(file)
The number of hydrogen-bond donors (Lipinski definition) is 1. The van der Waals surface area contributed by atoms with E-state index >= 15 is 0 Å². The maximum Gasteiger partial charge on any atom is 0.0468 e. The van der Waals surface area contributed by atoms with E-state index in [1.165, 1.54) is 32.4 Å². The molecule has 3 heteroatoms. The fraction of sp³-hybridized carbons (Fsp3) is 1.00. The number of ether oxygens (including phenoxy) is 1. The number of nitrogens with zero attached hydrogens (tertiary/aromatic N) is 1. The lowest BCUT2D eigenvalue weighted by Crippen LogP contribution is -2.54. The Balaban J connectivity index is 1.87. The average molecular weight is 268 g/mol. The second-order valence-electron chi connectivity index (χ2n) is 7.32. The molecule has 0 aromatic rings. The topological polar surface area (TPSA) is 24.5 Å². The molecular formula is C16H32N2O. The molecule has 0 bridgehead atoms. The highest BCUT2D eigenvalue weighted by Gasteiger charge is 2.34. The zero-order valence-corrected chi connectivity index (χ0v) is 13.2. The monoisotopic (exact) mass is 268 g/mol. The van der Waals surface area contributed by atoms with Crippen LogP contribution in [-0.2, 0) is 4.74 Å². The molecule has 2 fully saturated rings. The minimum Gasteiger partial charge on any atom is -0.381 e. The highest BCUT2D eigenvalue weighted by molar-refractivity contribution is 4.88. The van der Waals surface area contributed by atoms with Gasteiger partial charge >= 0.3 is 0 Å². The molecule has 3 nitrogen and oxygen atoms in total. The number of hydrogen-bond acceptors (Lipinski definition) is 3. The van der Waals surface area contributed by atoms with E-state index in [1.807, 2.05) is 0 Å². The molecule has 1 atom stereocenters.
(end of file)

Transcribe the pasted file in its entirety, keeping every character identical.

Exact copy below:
The number of hydrogen-bond donors (Lipinski definition) is 1. The van der Waals surface area contributed by atoms with E-state index >= 15 is 0 Å². The maximum Gasteiger partial charge on any atom is 0.0468 e. The van der Waals surface area contributed by atoms with E-state index in [1.165, 1.54) is 32.4 Å². The molecule has 3 heteroatoms. The fraction of sp³-hybridized carbons (Fsp3) is 1.00. The number of ether oxygens (including phenoxy) is 1. The number of nitrogens with zero attached hydrogens (tertiary/aromatic N) is 1. The lowest BCUT2D eigenvalue weighted by Crippen LogP contribution is -2.54. The Balaban J connectivity index is 1.87. The average molecular weight is 268 g/mol. The second-order valence-electron chi connectivity index (χ2n) is 7.32. The molecule has 0 aromatic rings. The topological polar surface area (TPSA) is 24.5 Å². The molecular formula is C16H32N2O. The molecule has 0 bridgehead atoms. The highest BCUT2D eigenvalue weighted by Gasteiger charge is 2.34. The zero-order valence-corrected chi connectivity index (χ0v) is 13.2. The monoisotopic (exact) mass is 268 g/mol. The van der Waals surface area contributed by atoms with Crippen LogP contribution in [-0.2, 0) is 4.74 Å². The molecule has 2 fully saturated rings. The minimum Gasteiger partial charge on any atom is -0.381 e. The highest BCUT2D eigenvalue weighted by molar-refractivity contribution is 4.88. The van der Waals surface area contributed by atoms with Gasteiger partial charge >= 0.3 is 0 Å². The molecule has 3 nitrogen and oxygen atoms in total. The number of hydrogen-bond acceptors (Lipinski definition) is 3. The van der Waals surface area contributed by atoms with E-state index in [1.807, 2.05) is 0 Å². The molecule has 1 atom stereocenters.